This is a very public plea to everyone who enjoys Korean Beacon to fill out the U.S. Census form. It’s been 10 years since the last census and it approximated 1.5 million Korean-Americans in these beautiful United States of America. You may not think so but the census impacts our lives in many ways, and to account for every Korean-American will only make our voice that much stronger. Though we’re a minority, we can be a strong minority. So if you see the mailing then open it up and take a few minutes to fill it out and return it via U.S. mail. Ask your parents to fill it out.
For more information on the 2010 census, go to the official government website.
A new report finds one-point-three million people of Korean descent were living in the United States last year.
According to the U.S. Census Bureau’s 2008 American Community Survey, some one-point-three million people of full Korean descent were living in the U.S. last year.
The number of such residents in California jumped nearly four percent from 2007 to stand at 439-thousand last year. Some 123-thousand were found to be living in New York, some 75-thousand in New Jersey, 66-thousand in Texas and 65-thousand in Washington.
The Los Angeles region had the largest ethnic Korean community at some 283-thousand.
The Korean population in the U.S. is expected to be much larger than the recently released figure if short-term residents are included.
So who are the Korean-Americans that are on television today? You might be clicking on the remote going from one channel to another, but along the way you’ll be pleasantly surprised by the numerous Korean-Americans who are on American TV: they’re on reality shows, they play gay characters, and of course they show some skill and intelligence. You’ll find a Korean-American actor or host on a show almost every night of the week. Here’s a roll call of Korean-Americans who are living large on your high definition television this summer. Don’t forget, John Cho and Daniel Henney will be leading another group of Korean-American actors into new shows this fall.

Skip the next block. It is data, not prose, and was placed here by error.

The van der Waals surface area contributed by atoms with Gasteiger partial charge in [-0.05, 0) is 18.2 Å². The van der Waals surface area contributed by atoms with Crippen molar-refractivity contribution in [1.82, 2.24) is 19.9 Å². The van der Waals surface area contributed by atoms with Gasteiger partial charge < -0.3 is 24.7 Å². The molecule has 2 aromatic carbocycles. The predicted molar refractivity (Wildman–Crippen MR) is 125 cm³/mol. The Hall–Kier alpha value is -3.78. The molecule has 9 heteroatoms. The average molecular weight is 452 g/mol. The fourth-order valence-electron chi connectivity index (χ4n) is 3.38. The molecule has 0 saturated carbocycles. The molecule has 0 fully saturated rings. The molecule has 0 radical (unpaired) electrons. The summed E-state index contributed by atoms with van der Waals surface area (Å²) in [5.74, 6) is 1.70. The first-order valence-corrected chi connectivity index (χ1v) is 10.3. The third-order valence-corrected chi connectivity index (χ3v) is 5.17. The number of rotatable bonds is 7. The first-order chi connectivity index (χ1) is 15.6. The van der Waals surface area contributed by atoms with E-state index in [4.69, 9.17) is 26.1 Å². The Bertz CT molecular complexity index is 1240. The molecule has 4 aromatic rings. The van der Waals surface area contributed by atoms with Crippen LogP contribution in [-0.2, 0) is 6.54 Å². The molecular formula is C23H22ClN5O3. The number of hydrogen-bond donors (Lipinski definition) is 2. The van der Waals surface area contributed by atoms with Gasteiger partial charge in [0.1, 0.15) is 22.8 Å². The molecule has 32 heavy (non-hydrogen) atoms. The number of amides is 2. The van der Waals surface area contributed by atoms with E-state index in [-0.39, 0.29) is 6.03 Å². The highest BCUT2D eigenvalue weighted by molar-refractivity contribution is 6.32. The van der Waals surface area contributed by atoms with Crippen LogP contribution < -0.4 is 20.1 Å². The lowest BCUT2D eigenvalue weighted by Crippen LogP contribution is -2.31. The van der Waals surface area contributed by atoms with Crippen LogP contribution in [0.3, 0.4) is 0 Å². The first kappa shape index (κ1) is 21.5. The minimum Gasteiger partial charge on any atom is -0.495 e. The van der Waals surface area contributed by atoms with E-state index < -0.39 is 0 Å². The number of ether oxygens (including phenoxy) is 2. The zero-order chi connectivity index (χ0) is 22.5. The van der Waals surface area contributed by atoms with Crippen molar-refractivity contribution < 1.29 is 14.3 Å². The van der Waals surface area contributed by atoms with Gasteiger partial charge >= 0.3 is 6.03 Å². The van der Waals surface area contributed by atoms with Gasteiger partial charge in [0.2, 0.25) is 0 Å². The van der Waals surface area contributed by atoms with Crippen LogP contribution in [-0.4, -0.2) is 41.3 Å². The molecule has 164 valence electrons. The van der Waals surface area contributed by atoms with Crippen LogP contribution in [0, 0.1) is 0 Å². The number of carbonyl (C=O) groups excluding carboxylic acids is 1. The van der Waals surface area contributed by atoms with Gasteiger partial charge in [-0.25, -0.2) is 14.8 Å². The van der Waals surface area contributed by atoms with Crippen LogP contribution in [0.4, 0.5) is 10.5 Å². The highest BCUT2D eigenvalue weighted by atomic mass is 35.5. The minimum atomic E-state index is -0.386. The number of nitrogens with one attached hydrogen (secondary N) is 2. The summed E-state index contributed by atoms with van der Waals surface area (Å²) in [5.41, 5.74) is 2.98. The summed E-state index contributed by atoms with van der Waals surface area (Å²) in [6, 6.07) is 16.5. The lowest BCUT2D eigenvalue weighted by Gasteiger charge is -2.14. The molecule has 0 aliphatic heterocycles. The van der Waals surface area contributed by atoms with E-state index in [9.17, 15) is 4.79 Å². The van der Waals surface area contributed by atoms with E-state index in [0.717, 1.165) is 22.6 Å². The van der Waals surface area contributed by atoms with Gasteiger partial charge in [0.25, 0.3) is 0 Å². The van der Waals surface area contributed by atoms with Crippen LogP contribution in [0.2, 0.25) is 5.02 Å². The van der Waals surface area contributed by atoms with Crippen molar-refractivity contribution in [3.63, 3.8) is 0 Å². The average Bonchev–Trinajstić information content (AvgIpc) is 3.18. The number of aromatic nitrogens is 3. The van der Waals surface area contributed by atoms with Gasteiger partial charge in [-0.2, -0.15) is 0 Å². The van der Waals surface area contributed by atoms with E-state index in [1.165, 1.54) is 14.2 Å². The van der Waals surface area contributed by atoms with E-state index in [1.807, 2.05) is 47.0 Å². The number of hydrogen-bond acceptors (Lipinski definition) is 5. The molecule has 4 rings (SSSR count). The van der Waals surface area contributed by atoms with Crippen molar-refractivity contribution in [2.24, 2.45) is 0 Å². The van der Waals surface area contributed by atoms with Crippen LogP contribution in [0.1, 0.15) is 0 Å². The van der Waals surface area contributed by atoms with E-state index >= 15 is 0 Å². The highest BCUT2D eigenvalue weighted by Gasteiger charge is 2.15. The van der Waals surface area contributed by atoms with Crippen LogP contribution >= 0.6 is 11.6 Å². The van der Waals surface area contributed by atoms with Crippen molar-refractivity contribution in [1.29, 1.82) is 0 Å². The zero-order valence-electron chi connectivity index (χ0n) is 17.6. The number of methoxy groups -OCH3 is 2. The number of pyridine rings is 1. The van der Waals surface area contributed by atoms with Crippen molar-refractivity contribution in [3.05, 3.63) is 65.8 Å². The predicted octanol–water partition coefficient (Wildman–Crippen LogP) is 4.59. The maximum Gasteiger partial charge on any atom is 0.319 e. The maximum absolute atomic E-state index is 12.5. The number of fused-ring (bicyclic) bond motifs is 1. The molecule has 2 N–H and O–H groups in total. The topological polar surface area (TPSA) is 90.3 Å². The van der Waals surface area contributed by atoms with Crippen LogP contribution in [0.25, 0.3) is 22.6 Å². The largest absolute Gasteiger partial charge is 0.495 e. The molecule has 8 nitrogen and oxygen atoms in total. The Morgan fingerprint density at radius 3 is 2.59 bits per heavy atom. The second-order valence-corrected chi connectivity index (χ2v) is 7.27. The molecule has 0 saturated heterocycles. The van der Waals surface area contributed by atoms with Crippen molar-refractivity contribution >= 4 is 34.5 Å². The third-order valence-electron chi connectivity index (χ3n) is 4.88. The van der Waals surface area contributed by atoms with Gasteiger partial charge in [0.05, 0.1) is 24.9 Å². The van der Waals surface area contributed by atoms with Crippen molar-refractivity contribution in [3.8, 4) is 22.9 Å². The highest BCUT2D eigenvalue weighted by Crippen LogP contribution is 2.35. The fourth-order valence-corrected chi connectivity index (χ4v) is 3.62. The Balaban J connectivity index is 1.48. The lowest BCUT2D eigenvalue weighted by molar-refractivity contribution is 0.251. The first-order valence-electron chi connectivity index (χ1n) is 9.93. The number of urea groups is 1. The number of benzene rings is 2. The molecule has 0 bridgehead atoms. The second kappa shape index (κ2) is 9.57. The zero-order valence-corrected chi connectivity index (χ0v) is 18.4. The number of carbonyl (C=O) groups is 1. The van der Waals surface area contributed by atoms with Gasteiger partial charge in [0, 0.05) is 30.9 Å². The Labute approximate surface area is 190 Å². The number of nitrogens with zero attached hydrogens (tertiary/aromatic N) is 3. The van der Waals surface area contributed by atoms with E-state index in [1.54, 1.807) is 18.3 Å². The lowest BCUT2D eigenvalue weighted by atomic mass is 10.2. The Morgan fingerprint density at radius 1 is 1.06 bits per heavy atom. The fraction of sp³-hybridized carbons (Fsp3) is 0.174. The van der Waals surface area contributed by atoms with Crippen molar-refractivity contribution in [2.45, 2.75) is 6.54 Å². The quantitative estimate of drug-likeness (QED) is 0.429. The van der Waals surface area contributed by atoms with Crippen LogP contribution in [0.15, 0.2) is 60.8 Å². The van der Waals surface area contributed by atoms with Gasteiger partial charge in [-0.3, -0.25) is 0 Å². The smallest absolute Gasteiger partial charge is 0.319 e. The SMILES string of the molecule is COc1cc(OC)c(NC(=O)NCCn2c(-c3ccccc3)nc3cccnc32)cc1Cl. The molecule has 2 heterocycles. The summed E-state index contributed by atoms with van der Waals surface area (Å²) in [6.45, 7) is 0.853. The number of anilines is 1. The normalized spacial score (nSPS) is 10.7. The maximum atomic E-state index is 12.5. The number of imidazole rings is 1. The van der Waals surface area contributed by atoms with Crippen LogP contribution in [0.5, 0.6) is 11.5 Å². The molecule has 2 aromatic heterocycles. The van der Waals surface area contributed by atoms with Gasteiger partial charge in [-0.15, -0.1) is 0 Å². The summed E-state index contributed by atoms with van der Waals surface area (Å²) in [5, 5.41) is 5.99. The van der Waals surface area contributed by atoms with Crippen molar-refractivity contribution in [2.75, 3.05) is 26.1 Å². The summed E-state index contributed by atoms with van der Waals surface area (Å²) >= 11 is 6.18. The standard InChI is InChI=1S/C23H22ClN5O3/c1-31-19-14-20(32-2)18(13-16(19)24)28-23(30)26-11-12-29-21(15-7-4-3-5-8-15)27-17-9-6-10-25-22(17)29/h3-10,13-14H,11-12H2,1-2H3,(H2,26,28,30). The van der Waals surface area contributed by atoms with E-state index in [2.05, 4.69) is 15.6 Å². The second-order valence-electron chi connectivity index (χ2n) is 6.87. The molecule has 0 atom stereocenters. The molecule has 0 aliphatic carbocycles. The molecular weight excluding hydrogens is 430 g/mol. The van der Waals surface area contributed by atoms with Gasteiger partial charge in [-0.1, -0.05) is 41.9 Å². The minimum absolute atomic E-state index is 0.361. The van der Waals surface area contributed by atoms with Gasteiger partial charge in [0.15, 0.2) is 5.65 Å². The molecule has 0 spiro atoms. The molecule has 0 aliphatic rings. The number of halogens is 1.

Tim Kang: The Mentalist is one of the highest rated shows on television and Tim Kang plays Kimball Cho, one of the main characters who assists Simon Baker’s character. Even if you haven’t seen The Mentalist, he’s probably familiar to you because he’s had a great run on commercials. You can see him on Thursday nights @ 10pm on CBS.
Grace Park: She’s a rising star who’s coming off of a successful run on Battlestar Gallactica. She’s well known for her lingerie shoot on Maxim and for being voted FHM Magazine’s 100 Sexiest Women in the World, but you’ll find her weekly with Benjamin Bratt on The Cleaner, Tuesday nights @ 10pm on A&E.
Margaret Cho: She’s the most famous Korean-American comedian. Whether you like her jokes or not, you can’t argue her success. She’s been going strong for a long time, and she’s currently on a cross country comedy tour. You can find her on two different television channels: her comedy special, Beautiful, on Showtime and on Drop Dead Diva on Sunday nights @ 9pm on Lifetime.